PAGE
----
Council approves 2012-2013 grant funding
COMPTON—The long delayed 2012-2013 general plan finally received approval during the Tuesday, May 8, meeting as Council members modified and approved grant funding for groups assisting residents with services in the Hub City.
The programs will receive money through the U.S. Department of Housing and Urban Development, Community Development Block Grant program, Emergency Solutions Grant and the Home Program.
HUD mandates that all entitlement communities submit an Annual Action Plan that outlines how the community spends its allocations to address the priority needs.
“The city will receive $2.2 million during the upcoming fiscal year,” Grants Manager Renea Ferrell said.
Resident Lynn Boone wanted to know why so much money was being given to the city’s graffiti removal program.
“We can use JAG (Justice Assistance Grant) money to remove graffiti,” she said. “The $37,000 allocated for the program could fund other groups.”
Boone accused a Federal Grant Advisory Board member of attacking the Angels for Sight organization during a Council meeting last month.
“Now they are first on the list,” she said. “I think the city manager should look into this.”
Interim City Manager Bryan Batiste said he looked into the Angels for Sight situation after the first public hearing.
“I visited the facility and met some of the doctor’s providing volunteer service to kids needing glasses in the community,” he said. “This is a great program that should not be dissolved, so we allocated JAG money for graffiti removal, and reduced the CDBG money allocated for that program so the city could give money to Angels for Sight.”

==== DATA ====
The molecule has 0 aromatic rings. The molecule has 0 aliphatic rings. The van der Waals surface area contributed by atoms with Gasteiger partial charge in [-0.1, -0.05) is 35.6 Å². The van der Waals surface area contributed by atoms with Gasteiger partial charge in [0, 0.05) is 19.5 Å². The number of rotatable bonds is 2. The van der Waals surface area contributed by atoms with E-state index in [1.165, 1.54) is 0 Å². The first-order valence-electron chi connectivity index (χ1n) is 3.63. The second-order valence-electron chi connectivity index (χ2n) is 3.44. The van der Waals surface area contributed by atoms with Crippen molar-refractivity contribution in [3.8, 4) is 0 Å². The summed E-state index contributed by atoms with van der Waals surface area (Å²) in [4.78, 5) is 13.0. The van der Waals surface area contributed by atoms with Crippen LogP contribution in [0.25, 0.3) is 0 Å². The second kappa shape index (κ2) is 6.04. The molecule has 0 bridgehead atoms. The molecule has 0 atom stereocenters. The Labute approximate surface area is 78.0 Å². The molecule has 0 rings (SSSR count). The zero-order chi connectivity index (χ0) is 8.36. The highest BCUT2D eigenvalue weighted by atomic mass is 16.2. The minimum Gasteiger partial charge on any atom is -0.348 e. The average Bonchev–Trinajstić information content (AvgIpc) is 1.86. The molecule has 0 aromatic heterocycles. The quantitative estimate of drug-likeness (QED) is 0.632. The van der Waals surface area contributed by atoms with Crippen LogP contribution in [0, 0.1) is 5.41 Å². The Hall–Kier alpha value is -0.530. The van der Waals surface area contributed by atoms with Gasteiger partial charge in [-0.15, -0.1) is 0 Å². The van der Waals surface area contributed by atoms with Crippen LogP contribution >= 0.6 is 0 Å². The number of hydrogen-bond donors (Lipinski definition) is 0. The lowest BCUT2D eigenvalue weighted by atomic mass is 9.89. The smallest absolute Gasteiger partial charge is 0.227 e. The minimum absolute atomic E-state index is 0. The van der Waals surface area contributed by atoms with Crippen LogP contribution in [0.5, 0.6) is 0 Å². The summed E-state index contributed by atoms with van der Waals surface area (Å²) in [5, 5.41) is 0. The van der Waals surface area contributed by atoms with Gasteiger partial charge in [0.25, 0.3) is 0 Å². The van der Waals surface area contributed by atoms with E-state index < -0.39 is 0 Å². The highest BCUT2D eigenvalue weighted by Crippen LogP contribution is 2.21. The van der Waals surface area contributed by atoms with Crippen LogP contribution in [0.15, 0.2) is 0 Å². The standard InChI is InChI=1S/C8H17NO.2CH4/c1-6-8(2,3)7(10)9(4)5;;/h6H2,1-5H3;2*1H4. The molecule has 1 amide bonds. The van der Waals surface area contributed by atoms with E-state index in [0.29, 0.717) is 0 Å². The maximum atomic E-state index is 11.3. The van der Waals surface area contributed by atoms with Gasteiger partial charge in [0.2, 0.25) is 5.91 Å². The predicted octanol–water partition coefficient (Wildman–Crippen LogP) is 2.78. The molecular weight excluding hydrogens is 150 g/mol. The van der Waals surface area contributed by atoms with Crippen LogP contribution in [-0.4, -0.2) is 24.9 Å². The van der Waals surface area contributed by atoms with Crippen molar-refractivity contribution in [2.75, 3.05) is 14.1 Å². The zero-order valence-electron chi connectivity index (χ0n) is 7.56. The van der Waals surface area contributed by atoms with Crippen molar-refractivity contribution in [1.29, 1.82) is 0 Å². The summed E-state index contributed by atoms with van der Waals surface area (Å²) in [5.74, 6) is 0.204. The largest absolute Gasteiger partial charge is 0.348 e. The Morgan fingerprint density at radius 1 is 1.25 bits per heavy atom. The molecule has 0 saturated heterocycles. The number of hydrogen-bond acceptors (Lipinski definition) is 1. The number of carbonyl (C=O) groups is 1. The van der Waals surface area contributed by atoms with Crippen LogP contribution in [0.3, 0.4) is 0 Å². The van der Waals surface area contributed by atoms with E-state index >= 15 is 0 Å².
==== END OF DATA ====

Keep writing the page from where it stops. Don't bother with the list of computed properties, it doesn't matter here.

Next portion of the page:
The city spends more than $200,000 per year on graffiti removal.
“Public Works employees paint over graffiti every day of the week, including weekends,” Batiste said. “Sometimes when they paint a location it is retagged an hour later even though the paint is still wet.”
El Nido Family Centers Director Saul Figueroa said the grant process changed this year, and it took the group by surprise.
“We had no idea that the federal grants advisory board did not award any money to our group,” he said. “There was more transparency about how the process worked in previous years. I did not hear about it this year.”
Ferrell said El Nido did not have any problems with their application, and one obstacle facing the city for the upcoming year is a reduction in CDBG funding.
“This year the city received approximately $290,258 less,” she said. “All the agencies seeking funding were wonderful this year, but the federal grants agency could not fund everyone, and the ones funded received less.”
Angels for Sight and the Children’s Clinic in Long Beach received the same funding as last year, while Dickison Community Lighted School received less. Champions of Caring and Legal Aid received slight increases.
Graffiti removal is a newly funded program.
Councilwoman Yvonne Arceneaux asked the Council to reallocate money to the El Nido program.
“If JAG money can be used for graffiti removal maybe we can take $30,000 and use it for El Nido,” she said.
Ferrell said she plans on bringing a scope of work proposal to City Council that diverts $200,000 worth of JAG money for graffiti removal.
“The Council will get to vote on the change before the start of the 2012- 2013 fiscal year,” she said.
The Council agreed and gave money to the El Nido program.
Councilwoman Janna Zurita recused herself from the hearing and vote because of her involvement with Dickison Lighted School’s Meals on Wheels program.
The next City Council meeting is on Tuesday, May 22.